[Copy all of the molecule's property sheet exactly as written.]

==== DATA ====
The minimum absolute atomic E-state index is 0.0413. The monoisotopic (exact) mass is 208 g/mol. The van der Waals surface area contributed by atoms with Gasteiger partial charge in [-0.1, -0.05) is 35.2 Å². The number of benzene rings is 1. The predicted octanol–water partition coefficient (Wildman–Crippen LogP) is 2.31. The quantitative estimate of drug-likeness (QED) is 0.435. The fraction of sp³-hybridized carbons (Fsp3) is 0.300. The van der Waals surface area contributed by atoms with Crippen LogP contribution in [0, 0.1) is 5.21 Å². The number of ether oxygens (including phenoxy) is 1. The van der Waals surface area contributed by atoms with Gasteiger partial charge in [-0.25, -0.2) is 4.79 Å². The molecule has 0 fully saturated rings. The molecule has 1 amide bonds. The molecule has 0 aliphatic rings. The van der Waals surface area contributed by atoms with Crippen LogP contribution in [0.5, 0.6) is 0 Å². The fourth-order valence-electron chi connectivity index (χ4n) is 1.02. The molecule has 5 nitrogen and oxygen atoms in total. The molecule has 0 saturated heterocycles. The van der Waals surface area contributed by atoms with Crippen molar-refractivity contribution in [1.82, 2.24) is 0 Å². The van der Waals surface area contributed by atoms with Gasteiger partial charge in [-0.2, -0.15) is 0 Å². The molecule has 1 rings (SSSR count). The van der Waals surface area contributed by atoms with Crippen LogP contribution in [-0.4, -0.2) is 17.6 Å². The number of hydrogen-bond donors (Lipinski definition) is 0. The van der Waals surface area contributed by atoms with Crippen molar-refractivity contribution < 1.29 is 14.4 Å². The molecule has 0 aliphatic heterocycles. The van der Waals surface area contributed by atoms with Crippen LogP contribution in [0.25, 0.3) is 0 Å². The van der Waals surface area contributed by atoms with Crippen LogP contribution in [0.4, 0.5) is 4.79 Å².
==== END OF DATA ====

The minimum absolute atomic E-state index is 0.0413. The monoisotopic (exact) mass is 208 g/mol. The van der Waals surface area contributed by atoms with Gasteiger partial charge in [-0.1, -0.05) is 35.2 Å². The number of benzene rings is 1. The predicted octanol–water partition coefficient (Wildman–Crippen LogP) is 2.31. The quantitative estimate of drug-likeness (QED) is 0.435. The fraction of sp³-hybridized carbons (Fsp3) is 0.300. The van der Waals surface area contributed by atoms with Crippen LogP contribution in [0, 0.1) is 5.21 Å². The number of ether oxygens (including phenoxy) is 1. The van der Waals surface area contributed by atoms with Gasteiger partial charge in [-0.25, -0.2) is 4.79 Å². The molecule has 0 fully saturated rings. The molecule has 1 amide bonds. The molecule has 0 aliphatic rings. The van der Waals surface area contributed by atoms with Crippen LogP contribution in [0.5, 0.6) is 0 Å². The fourth-order valence-electron chi connectivity index (χ4n) is 1.02. The molecule has 5 nitrogen and oxygen atoms in total. The molecule has 0 saturated heterocycles. The van der Waals surface area contributed by atoms with Crippen molar-refractivity contribution in [1.82, 2.24) is 0 Å². The van der Waals surface area contributed by atoms with Gasteiger partial charge in [-0.2, -0.15) is 0 Å². The molecule has 1 rings (SSSR count). The van der Waals surface area contributed by atoms with Crippen LogP contribution in [-0.4, -0.2) is 17.6 Å². The number of hydrogen-bond donors (Lipinski definition) is 0. The van der Waals surface area contributed by atoms with Crippen molar-refractivity contribution < 1.29 is 14.4 Å². The molecule has 0 aliphatic heterocycles. The van der Waals surface area contributed by atoms with Crippen LogP contribution in [0.25, 0.3) is 0 Å². The van der Waals surface area contributed by atoms with Crippen LogP contribution in [0.4, 0.5) is 4.79 Å².